(ran PW, PS editions of Pasco Times)
On a recent Friday, the combination of torrential rainfall and the early hour had kept many from the corner of Main and Jefferson streets in downtown Brooksville. But David Bearden wasn't going to be deterred.
Armed with a placard and an umbrella, the 46-year-old legally blind Hill n' Dale resident stood patiently outside the Hernando County courthouse with his three supporters _ and Isaac, his German shepherd guide dog. To Bearden the dog is an extension of himself.
For all the sign-waving and gesturing to motorists behind closed car windows, Bearden couldn't help but feel isolated in his protest, his quest to right a perceived wrong.
"It was a lonely feeling, but I can't let this die," said Bearden, a lounge singer. "And, yes, I have been singing the blues."
In May, Bearden and Isaac were attacked by another dog in their Hill n' Dale community. That last assault, coming after several previous attacks, left Isaac scared and confused, Bearden said, so the dog might not be used for guiding much longer.
Bearden is equally confused and upset that the Hernando County Sheriff's Office, county Animal Services and the State Attorney's Office, as he put it, are ignorant of the law and refuse to treat the attack seriously.
"This is pure discrimination," he said. "I am furious."
Bearden said since he was attacked, the owner of the dog should be prosecuted for violating the Scanner Law, which protects guide dogs and their users. Officials acknowledge the attack but say it wasn't criminal, just an unfortunate situation. Case closed.
Although it was more than a month ago since the attack, Bearden remembers the details all too clearly. Bearden had waited until late evening to walk Isaac so the asphalt wouldn't scorch his paws. It was the only time Bearden had the opportunity; his three daughters are disabled; one of them is ill and needs constant attention.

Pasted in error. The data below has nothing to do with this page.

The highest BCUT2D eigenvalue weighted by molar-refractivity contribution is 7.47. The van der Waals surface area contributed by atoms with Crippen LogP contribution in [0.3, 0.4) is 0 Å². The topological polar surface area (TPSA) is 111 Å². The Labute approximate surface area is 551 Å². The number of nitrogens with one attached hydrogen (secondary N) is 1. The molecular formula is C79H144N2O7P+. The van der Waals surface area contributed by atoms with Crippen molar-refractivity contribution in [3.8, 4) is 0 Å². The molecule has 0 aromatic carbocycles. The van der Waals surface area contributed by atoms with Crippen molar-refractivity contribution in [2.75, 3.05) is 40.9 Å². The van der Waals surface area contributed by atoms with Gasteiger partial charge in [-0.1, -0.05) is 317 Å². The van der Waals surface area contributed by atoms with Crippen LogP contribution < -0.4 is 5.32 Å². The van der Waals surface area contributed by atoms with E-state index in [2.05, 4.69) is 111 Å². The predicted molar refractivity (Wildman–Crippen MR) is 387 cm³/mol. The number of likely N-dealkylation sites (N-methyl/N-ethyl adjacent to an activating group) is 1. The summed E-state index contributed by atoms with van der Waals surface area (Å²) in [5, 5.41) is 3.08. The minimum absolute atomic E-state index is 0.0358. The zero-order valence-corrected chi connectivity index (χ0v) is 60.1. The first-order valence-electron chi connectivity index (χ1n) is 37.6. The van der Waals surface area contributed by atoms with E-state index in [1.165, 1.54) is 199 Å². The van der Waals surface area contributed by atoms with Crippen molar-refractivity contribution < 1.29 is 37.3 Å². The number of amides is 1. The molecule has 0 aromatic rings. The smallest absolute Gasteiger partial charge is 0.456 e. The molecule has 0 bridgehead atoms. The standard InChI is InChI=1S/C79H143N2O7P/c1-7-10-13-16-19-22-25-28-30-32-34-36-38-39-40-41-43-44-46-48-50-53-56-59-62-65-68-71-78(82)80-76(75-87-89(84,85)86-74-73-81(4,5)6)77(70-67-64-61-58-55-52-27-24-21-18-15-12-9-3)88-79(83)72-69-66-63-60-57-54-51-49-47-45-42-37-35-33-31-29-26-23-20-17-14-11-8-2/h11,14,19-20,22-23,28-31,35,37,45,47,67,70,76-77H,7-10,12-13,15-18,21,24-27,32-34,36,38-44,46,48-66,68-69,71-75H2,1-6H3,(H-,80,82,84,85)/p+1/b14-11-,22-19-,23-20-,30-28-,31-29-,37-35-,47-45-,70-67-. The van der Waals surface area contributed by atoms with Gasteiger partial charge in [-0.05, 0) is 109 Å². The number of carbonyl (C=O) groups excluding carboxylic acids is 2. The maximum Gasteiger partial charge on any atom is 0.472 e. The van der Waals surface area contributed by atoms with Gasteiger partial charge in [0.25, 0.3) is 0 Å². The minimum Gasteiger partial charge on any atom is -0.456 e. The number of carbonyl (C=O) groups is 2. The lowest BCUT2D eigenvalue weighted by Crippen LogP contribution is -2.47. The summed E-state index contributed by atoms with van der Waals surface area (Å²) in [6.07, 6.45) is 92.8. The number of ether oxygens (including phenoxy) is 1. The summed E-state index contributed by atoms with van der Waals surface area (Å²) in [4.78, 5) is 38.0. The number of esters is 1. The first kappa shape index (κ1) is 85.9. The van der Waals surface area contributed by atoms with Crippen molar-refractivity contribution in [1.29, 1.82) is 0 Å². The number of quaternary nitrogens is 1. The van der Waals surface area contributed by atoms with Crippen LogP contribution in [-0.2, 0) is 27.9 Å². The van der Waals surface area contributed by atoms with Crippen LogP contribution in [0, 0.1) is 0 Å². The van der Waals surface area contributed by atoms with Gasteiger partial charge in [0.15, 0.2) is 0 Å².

Around 10 p.m., the pair started off on the same path Isaac had been trained on. Isaac recognized it as safe. But that soon changed. They were walking on Frampton Street, about a half-mile from Bearden's home, when Bearden heard a dog barking.
"No big deal. I heard a dog bark before," Bearden recalled. "You could identify sounds after 14 years (of being blind). You know what's happening."
In a flash, he heard the rustle as the dog hit the cattle gate. Then, he heard a grating noise _ the dog's paws scratching the ground outside the fence.
"The next thing I know is that he had a hold of Isaac," Bearden recalled.
Isaac had positioned himself between Bearden and the attacking dog, a Labrador mix twice his size.
Soon, both were wailing. The noise caught the attention of motorist David Smith, who flashed his headlights and yelled to scare the dog away. Smith then summoned the authorities.
"Isaac was just lying there," Bearden said.
As a result of the attack, Isaac was bleeding from his stomach, his hind quarters and elbows _ 20 puncture wounds in all. The unvaccinated dog bit Bearden on his ankle and right ear. The dog's saliva entered his ear, nose and eyes, a sworn statement said. Thankfully, no rabies shots were needed, he said.